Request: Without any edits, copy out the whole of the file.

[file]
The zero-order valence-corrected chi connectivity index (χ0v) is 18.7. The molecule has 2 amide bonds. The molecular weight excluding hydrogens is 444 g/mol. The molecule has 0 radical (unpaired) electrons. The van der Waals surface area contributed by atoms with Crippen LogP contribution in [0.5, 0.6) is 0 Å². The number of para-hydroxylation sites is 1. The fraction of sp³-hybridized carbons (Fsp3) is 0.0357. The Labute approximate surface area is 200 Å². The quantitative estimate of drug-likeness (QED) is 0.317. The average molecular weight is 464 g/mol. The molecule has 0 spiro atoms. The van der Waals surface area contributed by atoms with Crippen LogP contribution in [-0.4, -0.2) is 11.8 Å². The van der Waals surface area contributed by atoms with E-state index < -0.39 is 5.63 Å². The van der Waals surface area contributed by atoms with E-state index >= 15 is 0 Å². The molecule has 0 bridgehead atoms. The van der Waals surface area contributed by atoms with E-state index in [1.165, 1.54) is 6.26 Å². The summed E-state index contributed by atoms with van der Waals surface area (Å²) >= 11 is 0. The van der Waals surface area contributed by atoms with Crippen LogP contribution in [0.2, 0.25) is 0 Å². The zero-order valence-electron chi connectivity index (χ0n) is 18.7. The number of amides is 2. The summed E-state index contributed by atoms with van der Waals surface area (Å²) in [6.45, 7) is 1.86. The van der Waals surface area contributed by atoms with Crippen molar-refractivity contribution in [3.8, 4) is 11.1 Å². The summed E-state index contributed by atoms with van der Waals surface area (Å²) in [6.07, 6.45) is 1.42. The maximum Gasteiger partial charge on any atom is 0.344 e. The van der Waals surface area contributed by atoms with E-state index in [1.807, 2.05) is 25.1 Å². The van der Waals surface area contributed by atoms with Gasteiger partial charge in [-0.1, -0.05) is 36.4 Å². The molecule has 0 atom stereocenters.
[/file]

The zero-order valence-corrected chi connectivity index (χ0v) is 18.7. The molecule has 2 amide bonds. The molecular weight excluding hydrogens is 444 g/mol. The molecule has 0 radical (unpaired) electrons. The van der Waals surface area contributed by atoms with Crippen LogP contribution in [0.5, 0.6) is 0 Å². The number of para-hydroxylation sites is 1. The fraction of sp³-hybridized carbons (Fsp3) is 0.0357. The Labute approximate surface area is 200 Å². The quantitative estimate of drug-likeness (QED) is 0.317. The average molecular weight is 464 g/mol. The molecule has 0 spiro atoms. The van der Waals surface area contributed by atoms with Crippen LogP contribution in [-0.4, -0.2) is 11.8 Å². The van der Waals surface area contributed by atoms with E-state index < -0.39 is 5.63 Å². The van der Waals surface area contributed by atoms with E-state index >= 15 is 0 Å². The molecule has 0 bridgehead atoms. The van der Waals surface area contributed by atoms with E-state index in [1.165, 1.54) is 6.26 Å². The summed E-state index contributed by atoms with van der Waals surface area (Å²) >= 11 is 0. The van der Waals surface area contributed by atoms with Crippen LogP contribution in [0.2, 0.25) is 0 Å². The zero-order valence-electron chi connectivity index (χ0n) is 18.7. The number of amides is 2. The summed E-state index contributed by atoms with van der Waals surface area (Å²) in [6.45, 7) is 1.86. The van der Waals surface area contributed by atoms with Crippen molar-refractivity contribution in [3.8, 4) is 11.1 Å². The summed E-state index contributed by atoms with van der Waals surface area (Å²) in [6.07, 6.45) is 1.42. The maximum Gasteiger partial charge on any atom is 0.344 e. The van der Waals surface area contributed by atoms with E-state index in [1.807, 2.05) is 25.1 Å². The van der Waals surface area contributed by atoms with Gasteiger partial charge in [-0.1, -0.05) is 36.4 Å². The molecule has 0 atom stereocenters.